Building the whole kid

Newly formed Cheney Athletic Foundation sets high goals and vision for local youth athletics


Growing up in the Bellevue, Wash.-area, former college basketball player Nick Livi took advantage of the opportunities larger metropolitan areas offer regarding youth programs, taking part in sports and activities through the parks and recreation department, after school programs and boys and girls clubs.

Pursuing his master’s degree in social work at Eastern Washington University, the former Eastlake High School basketball standout began working with the Cheney Parks and Recreation Department this summer and came to realize area youth were missing some opportunities he had growing up, opportunities he considers essential in turning kids into responsible adults.

Having a passion for non-profit work – he tried setting up his own non-profit foundation while still in high school – Livi conceived of an idea and ran it by Parks and Recreation Director Paul Simmons last fall. Over the next few months the pair and other city staff kicked around ideas, hashed out details, formulated plans and goals and last Thursday at the monthly meeting of the Park Board, unveiled their brainchild – the Cheney Athletic Foundation.

The CAF has several individual goals but all built around a central theme of “Building a positive community where student athletes grow as individuals and prepare for life beyond sports.”

“We’re really just getting started,” Simmons. “It’s still fresh, fresh, fresh.”

City attorneys are finalizing paperwork, but Simmons said the CAF should soon be set up as a non-profit entity separate from the city.

“I’d say within a month we should be filed as a non-profit with a bank account and start to raise money,” he added.

“We’re looking at it as an open canvas to helping all sorts of youth from different backgrounds,” Livi said. “To help them use athletics as a tool for additional education. Building the whole kid.”

The CAF’s vision is to raise money to fund athletic facilities, programs and people as well as provide financial assistance to area student-athletes. The foundation’s goals and plans are ambitious, as laid out in their presentation to the Park Board.

By Dec. 31, 2013 the foundation hopes to have created a $500,000 endowment fund to provide for its long-term sustainability. By June 1 they hope to raise $10,000 providing more than 100 scholarships for low-income youth to participate in athletic programs, and another $10,000 for an equipment replacement fund for Cheney athletic programs.

They also look to host two youth development camps to fund these two programs, and raise another $25,000 by Dec. 31 to conduct a feasibility study for the city on creating an indoor athletic facility. Simmons added they are also hope to expand and enhance existing programs and facilities as well as provide support for Special Olympics.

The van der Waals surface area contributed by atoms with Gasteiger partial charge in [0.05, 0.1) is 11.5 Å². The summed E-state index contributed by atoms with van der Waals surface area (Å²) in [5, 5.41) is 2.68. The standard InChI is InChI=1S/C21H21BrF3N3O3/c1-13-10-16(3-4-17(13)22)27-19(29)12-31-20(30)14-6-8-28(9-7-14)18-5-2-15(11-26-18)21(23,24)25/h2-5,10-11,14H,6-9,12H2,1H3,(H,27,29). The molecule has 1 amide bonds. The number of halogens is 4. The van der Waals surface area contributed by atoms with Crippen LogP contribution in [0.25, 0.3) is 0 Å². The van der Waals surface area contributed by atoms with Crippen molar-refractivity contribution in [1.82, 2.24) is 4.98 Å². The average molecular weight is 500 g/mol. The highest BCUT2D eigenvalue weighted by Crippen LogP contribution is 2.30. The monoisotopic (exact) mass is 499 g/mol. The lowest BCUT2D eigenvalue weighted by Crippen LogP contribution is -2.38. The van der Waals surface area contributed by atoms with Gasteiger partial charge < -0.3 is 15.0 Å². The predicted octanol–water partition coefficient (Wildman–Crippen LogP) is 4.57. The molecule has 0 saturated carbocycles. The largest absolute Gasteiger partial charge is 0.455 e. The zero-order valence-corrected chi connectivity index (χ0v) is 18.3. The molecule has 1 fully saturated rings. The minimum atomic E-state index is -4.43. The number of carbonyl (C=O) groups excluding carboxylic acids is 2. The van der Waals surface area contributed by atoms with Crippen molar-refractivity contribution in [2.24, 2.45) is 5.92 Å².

How the foundation will accomplish this is a work in progress, but both Simmons and Livi have ideas, including using some of Livi’s contacts generated from his collegiate basketball days.

Recruited out of Eastgate by former Eagles coach Ray Giacoletti in 2004, Livi spent two years at Eastern under Giacoletti’s successor Mike Burns, playing one year with future NBA player Rodney Stuckey and other future European league players like Paul Butorac.

When Burns was let go after the 2006 season, Livi left, seeking to play at Odessa College in Odessa, Texas. That didn’t work out, so he returned to the area and played at North Idaho College before finishing his career at Southern Utah University.

Livi went undrafted in the 2010 NBA draft and eventually tried out as an unrestricted free agent. He was cut the first day of camp, and realized he hadn’t been well prepared during high school and college for life after basketball

“What happens when the basketball stops bouncing?” he said. “My coaches didn’t give us options outside of basketball. They didn’t keep a focus on academics.”

Livi hopes the CAF will help fix that by providing opportunities to not only improve kids athletic skills, but also to use sports as an opportunity to pursue a better education – a life after sports. He and Simmons also see it as a mechanism for local college and pro athletes to give back to their community, but Livi said they must first develop other funding resources before going to the next level.

“We’re definitely looking for donations,” he said with a laugh. “But you’ve got to become professional before becoming a professional.”

Livi said they intend to get kids involved in fundraising, not only to take ownership but because the CAF is really for and about them, not adults. Simmons added that while they’re just starting, the tools are there for success.

“It could be really, really big, but the best thing is there is some real potential for this,” Simmons said.

Both Livi and Simmons serve on the CAF board of directors along with Cheney City Administrator Arlene Fisher.

John McCallum can be reached at


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